Though we may agree that services meet social need, our definitions of quality and the value returned are determined by contrasting factors and often at variance. The commissioner and the procurer are motivated to demonstrate value for money (rightly) while simultaneously meeting the public good, whereas for the user or community anchor organisation the motivation is to vastly improve the social standing of the population in general and those individuals in particular whose social and economic standing is dependent on quality support services.

It’s a given that the state no longer plays the role envisaged of it. The state has indeed ‘rolled back’ and the market is now picking up the slack across many service areas.

In Northern Ireland we’re seeing diminishing quality and supply of service as demand increases and encounter growing numbers of individuals, families and communities dispossessed from the most basic supports.

As public bodies continue to work in isolation, services will ultimately fail to address the inequity of access and copper-fasten the status quo around social and economic inequalities.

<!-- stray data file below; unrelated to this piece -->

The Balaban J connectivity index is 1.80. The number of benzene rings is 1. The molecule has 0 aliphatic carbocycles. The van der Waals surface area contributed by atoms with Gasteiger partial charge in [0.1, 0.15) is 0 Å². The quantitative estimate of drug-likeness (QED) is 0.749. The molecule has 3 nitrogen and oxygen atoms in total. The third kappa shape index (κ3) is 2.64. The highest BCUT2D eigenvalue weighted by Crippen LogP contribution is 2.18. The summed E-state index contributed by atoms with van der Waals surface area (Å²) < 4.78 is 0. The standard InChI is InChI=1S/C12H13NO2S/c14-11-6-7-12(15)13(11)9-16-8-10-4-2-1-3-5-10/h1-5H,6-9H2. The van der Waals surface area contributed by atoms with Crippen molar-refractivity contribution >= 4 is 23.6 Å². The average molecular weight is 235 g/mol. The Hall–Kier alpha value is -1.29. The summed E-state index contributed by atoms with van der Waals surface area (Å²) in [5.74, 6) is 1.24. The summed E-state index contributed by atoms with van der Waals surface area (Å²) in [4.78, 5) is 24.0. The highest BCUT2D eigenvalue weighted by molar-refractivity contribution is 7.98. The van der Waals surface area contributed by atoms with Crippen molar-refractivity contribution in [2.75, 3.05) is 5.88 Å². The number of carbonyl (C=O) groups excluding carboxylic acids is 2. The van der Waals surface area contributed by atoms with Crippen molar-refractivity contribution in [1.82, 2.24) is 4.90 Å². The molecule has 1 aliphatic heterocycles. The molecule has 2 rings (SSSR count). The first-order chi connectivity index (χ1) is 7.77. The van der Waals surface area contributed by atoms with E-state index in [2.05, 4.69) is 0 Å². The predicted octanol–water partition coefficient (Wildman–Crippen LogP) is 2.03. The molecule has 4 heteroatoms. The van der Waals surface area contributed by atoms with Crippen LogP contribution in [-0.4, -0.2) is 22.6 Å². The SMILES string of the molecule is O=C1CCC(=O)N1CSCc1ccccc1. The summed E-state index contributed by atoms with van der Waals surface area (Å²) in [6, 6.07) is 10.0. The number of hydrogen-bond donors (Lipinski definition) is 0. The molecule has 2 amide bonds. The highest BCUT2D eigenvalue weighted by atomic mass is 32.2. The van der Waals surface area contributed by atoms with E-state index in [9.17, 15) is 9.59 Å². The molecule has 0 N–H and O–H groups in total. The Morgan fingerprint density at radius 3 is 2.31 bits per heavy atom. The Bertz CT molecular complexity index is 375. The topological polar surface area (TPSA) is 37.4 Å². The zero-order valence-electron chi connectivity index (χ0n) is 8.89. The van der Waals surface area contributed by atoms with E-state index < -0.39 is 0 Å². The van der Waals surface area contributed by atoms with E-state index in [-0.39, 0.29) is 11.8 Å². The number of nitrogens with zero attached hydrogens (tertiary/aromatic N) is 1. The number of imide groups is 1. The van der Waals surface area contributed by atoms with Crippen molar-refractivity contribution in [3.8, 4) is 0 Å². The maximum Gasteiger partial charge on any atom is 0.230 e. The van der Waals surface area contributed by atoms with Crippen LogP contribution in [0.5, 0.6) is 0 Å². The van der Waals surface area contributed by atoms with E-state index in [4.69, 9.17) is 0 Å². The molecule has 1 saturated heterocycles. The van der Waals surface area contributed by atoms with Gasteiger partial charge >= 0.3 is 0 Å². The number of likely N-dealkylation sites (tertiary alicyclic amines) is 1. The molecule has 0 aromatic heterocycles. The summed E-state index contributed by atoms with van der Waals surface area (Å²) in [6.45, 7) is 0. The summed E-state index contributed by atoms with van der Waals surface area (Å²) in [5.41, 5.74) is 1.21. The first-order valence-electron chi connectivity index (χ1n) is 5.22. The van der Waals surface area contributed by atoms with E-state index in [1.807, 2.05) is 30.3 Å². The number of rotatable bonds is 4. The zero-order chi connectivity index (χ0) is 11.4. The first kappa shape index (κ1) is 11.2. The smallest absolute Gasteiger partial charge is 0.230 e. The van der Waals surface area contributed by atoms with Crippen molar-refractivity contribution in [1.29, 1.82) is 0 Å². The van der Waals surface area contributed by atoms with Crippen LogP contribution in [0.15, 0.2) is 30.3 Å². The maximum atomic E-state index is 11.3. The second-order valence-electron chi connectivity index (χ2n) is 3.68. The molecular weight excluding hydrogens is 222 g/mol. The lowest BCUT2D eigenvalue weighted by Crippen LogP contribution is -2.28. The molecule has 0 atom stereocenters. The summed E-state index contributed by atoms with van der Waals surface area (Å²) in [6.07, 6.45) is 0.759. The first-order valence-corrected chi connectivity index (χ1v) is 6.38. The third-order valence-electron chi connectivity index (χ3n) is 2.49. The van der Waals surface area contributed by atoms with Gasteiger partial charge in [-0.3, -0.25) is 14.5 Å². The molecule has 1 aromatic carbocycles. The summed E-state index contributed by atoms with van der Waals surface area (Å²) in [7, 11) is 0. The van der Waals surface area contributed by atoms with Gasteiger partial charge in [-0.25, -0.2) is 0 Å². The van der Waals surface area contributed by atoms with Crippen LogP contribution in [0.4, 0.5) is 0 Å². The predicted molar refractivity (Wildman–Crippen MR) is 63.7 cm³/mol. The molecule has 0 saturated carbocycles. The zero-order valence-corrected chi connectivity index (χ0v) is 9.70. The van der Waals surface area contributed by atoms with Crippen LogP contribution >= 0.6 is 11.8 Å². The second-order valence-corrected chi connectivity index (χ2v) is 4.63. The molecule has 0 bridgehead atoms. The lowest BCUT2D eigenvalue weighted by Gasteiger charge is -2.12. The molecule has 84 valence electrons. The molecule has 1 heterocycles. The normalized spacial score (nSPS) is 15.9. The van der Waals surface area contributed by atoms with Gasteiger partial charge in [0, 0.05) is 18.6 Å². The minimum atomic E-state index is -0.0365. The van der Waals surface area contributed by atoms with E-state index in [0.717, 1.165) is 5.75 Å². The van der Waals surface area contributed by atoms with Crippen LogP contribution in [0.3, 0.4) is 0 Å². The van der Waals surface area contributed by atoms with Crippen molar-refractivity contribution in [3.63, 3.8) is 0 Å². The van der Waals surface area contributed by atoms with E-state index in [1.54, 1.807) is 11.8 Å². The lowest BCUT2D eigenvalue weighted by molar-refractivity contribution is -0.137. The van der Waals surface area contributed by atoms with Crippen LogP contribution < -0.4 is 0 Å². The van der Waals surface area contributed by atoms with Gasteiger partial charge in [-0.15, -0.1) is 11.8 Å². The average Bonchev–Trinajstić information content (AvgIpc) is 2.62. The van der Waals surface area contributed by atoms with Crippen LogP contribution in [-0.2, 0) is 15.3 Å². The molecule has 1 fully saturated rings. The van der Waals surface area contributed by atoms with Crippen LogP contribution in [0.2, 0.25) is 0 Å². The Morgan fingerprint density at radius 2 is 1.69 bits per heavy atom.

Is our reaction to public need now a race to the bottom, with each new policy and service response having the appearance of a crisis intervention: to address homelessness, increased incidence of suicide, educational underachievement?

As commissioners procure and outsource provision with dwindling budgets and the profit principle for the private sector providers is squeezed tighter, the breadth and quality of the service provided is negatively impacted. The net consequence is poorer provision and a diminution of social value for the end user.

People without the means to meet their needs privately remain wholly or partially dependent upon the safety net of social security, though the concept of social security is increasingly redundant and the common narrative is now one of welfare dependency.

We have witnessed a reduction in all sorts of provisions necessary to build social good. Consequently we have devalued the potential of human capital and undermined the potential of the individual to deliver the social capital needed to build a good society and redress social and economic injustice.

We have still failed to grasp the challenge of providing services that will prevent further decline, that build personal confidence, community capacity and add value to society.

How should these services operate? How should the end user be involved in the design of the support that s/he needs? How can local community anchor organisations be engaged to deliver?

That is the challenge for DTNI, to work with the support of Belfast Council and other public anchor organisations. That is the challenge that a social value procurement framework needs to confront.

  • Charlie Fisher is programme manager of the Development Trusts Association Northern Ireland
  • Read more about ‘good’ local economics in Northern Ireland here.